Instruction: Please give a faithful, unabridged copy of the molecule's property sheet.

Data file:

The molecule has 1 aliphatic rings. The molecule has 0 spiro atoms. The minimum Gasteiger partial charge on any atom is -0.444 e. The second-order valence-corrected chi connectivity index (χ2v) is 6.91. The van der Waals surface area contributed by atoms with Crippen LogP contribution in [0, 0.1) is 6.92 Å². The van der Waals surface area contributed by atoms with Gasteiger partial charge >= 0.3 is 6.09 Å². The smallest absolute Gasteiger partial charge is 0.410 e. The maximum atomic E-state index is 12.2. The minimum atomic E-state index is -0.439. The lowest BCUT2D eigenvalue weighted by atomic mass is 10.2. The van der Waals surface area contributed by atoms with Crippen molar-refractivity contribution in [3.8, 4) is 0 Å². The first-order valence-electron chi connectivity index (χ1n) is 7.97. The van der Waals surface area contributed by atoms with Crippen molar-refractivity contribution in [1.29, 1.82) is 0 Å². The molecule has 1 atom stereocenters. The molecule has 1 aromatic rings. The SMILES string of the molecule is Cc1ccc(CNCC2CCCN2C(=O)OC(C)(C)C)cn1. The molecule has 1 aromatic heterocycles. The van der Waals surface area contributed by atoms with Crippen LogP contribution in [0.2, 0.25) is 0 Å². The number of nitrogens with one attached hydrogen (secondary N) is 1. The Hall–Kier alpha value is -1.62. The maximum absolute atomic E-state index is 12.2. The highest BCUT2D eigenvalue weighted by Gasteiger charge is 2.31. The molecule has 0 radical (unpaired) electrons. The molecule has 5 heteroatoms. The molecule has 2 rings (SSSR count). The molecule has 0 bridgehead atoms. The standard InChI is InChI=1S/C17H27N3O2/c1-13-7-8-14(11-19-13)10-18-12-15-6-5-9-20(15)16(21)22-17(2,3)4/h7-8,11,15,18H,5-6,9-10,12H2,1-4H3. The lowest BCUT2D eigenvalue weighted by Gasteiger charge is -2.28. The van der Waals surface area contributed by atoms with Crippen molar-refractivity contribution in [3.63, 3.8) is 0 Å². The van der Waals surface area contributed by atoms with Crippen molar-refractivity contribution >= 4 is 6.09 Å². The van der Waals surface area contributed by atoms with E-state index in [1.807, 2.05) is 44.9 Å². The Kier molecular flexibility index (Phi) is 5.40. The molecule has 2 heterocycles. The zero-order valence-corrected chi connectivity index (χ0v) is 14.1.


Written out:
The molecule has 1 aliphatic rings. The molecule has 0 spiro atoms. The minimum Gasteiger partial charge on any atom is -0.444 e. The second-order valence-corrected chi connectivity index (χ2v) is 6.91. The van der Waals surface area contributed by atoms with Crippen LogP contribution in [0, 0.1) is 6.92 Å². The van der Waals surface area contributed by atoms with Gasteiger partial charge >= 0.3 is 6.09 Å². The smallest absolute Gasteiger partial charge is 0.410 e. The maximum atomic E-state index is 12.2. The minimum atomic E-state index is -0.439. The lowest BCUT2D eigenvalue weighted by atomic mass is 10.2. The van der Waals surface area contributed by atoms with Crippen molar-refractivity contribution in [3.8, 4) is 0 Å². The first-order valence-electron chi connectivity index (χ1n) is 7.97. The van der Waals surface area contributed by atoms with Crippen molar-refractivity contribution in [1.29, 1.82) is 0 Å². The molecule has 1 atom stereocenters. The molecule has 1 aromatic rings. The SMILES string of the molecule is Cc1ccc(CNCC2CCCN2C(=O)OC(C)(C)C)cn1. The molecule has 1 aromatic heterocycles. The van der Waals surface area contributed by atoms with Crippen LogP contribution in [0.2, 0.25) is 0 Å². The number of nitrogens with one attached hydrogen (secondary N) is 1. The Hall–Kier alpha value is -1.62. The maximum absolute atomic E-state index is 12.2. The highest BCUT2D eigenvalue weighted by Gasteiger charge is 2.31. The molecule has 0 radical (unpaired) electrons. The molecule has 5 heteroatoms. The molecule has 2 rings (SSSR count). The molecule has 0 bridgehead atoms. The standard InChI is InChI=1S/C17H27N3O2/c1-13-7-8-14(11-19-13)10-18-12-15-6-5-9-20(15)16(21)22-17(2,3)4/h7-8,11,15,18H,5-6,9-10,12H2,1-4H3. The lowest BCUT2D eigenvalue weighted by Gasteiger charge is -2.28. The van der Waals surface area contributed by atoms with Crippen molar-refractivity contribution in [3.63, 3.8) is 0 Å². The van der Waals surface area contributed by atoms with Crippen molar-refractivity contribution >= 4 is 6.09 Å². The van der Waals surface area contributed by atoms with E-state index in [1.807, 2.05) is 44.9 Å². The Kier molecular flexibility index (Phi) is 5.40. The molecule has 2 heterocycles. The zero-order valence-corrected chi connectivity index (χ0v) is 14.1.